The Politics of Potholes in Oakland: Fairness, Equity, City Budgets and the Public Good

Oakland's proposed street paving plan would triple the current annual budget for repairs. Photo by Sergio Ruiz for SPUR.

In recent weeks the Oakland Department of Transportation (OakDOT) has begun publicizing its new $100 million, three-year paving plan. Funded by the Measure KK infrastructure bond passed in 2016, it increases the city's annual paving budget from $11 million to $33 million. Ordinarily a plan that triples annual spending — especially in a city whose residents are famous for their outcry about potholes — would meet with universal acclaim. But this plan — which incorporates equity, as well as street condition and safety, in deciding how Oakland spends money on paving streets — has some parts of town happy and other parts up in arms.  

The old policy took the “80/20” approach: 80% of paving dollars were spent on major arterials, like Telegraph and Broadway, and 20% were spent on side streets, especially those that got the most complaints. Now, if the Oakland City Council approves the new plan in the coming weeks, OakDOT will use a what amounts to a “25/75” approach: $25 million will be spent paving the main arterials, and the remaining $75 million will be spend in the neighborhoods.  



Given the tripling of the annual budget, the amount that Oakland spends paving its major roads will remain virtually the same. The shift will come in the amount spent on paving streets in the neighborhoods and in how decisions will be made about which streets to pave. And therein lies the controversy.

Injecting Equity Into Delivery of City Services

According to the proposal, OakDOT will look at street condition and traffic safety history when deciding which major streets to pave. For local streets, the department will look at street condition, proximity to schools and equity as the criteria. Specifically, the department divided the city into zones and weighed two factors equally to decide how to dole out the money among them: how many miles of poor roads lie in each zone, and how many households qualify as “underserved” — meaning they are low income, people of color, non-English speakers, elderly or young.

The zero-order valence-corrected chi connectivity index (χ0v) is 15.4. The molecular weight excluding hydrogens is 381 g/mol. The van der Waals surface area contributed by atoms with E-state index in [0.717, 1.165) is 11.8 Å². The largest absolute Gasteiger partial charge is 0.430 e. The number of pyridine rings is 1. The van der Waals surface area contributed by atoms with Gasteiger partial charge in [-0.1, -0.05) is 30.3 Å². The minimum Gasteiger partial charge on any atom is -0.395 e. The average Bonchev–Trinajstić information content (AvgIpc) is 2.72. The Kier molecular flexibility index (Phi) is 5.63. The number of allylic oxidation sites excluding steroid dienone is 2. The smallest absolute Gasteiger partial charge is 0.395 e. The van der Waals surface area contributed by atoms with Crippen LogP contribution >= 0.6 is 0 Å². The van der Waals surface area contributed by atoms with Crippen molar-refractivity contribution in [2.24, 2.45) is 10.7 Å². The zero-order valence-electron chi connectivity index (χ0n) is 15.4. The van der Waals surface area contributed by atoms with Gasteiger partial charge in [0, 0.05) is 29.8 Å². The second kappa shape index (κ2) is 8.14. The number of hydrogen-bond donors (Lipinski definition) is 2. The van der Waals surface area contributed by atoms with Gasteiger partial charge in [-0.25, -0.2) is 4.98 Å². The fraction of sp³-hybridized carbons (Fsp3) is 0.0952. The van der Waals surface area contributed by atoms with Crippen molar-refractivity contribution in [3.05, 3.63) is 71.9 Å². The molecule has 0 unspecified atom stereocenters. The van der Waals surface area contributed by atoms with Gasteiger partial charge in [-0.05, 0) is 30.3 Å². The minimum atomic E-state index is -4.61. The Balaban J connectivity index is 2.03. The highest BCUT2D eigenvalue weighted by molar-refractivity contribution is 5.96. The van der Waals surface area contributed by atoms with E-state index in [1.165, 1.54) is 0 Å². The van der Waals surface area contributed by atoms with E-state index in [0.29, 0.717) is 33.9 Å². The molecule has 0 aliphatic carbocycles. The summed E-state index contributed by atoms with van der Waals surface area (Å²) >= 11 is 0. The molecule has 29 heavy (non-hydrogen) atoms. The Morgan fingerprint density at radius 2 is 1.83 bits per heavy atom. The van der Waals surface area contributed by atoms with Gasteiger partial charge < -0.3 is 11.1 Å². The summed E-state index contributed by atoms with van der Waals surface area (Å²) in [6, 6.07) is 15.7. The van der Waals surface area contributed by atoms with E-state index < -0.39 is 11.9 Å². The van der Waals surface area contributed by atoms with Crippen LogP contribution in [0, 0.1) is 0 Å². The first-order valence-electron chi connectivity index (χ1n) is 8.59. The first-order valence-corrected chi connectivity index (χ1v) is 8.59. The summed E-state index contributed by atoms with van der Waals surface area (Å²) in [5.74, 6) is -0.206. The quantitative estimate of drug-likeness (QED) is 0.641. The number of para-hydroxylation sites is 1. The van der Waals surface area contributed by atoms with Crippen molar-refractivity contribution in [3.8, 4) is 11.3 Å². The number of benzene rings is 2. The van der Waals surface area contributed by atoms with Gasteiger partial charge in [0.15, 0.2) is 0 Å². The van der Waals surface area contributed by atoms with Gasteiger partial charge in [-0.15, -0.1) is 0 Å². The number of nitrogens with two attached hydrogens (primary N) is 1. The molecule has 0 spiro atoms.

What this means practically is that two kinds of streets will now get more of the funds: those with more vehicle volume and more traffic from heavier vehicles (and thus more wear and tear), and those in neighborhoods populated by underserved people.


Current Pavement Conditions, City of Oakland

Roads shown in dark purple are those in the worst condition. Map courtesy OakDOT,


A look at OakDOT’s map of street conditions shows that those two types of streets tend to be in the same neighborhoods. To some, spending more on paving those streets is what fairness looks like.

“Personally, I’ll say the consensus among our neighbors is that we’ve been fighting for this for years. We should not have to beg and plead — it should just be automatic,” Preston Turner told the San Francisco Chronicle after OakDOT presented a preview of the plan at the Eastmont Police Station in East Oakland. Though he welcomed the paving plan and the greater focus on his neighborhood, he said that he wouldn’t actually believe it until he saw the paving starting.  

Others weren’t so pleased.

“I feel that monetarily it’s horribly unfair — we’re paying 500 percent more in taxes and only getting 10 percent of the money,” a resident told OakDOT Director Ryan Russo at a presentation of the plan in the North Oakland hills.

This new approach is the result of the city’s attempt to become equitable in how it spends its money. City Council directed OakDOT to include equity in the paving plan, and this intention was also in the department’s 2016 strategic plan, which SPUR supported. Oakland defines equity as fairness grounded in the belief that identity should have “no detrimental effect on the distribution of resources, opportunities and outcomes for our city’s residents,” according to the OakDOT presentation.

The use of equity as criteria for deciding how to spend city funds is a relatively new concept in Oakland, and it is a result of the creation of a Department of Race and Equity in 2016. This department, and the set of equity indicators it has developed for Oakland, is changing the way the city creates public policy: Addressing these disparities is now a core goal . This is evident in the Downtown Oakland Specific Plan, and it is evident in the 2019 three-year paving plan.

Though public surveys indicate support for the equity plan, community meetings about filling potholes on neighborhood streets are painting a different story. This approach is a new one for Oakland, where, when the rubber hits the road, the squeaky wheels are accustomed to getting the grease.

SPUR has written on the subject of equity, specifically in Oakland, in the past. We have often noted that the best equity plan is one that finds a way to grow for everyone’s benefit. By focusing on the places that are most in need, and by trying to bring the infrastructure in all parts of the city up to a functioning level, that is exactly what OakDOT’s new paving plan is doing. We think that is a worthy effort.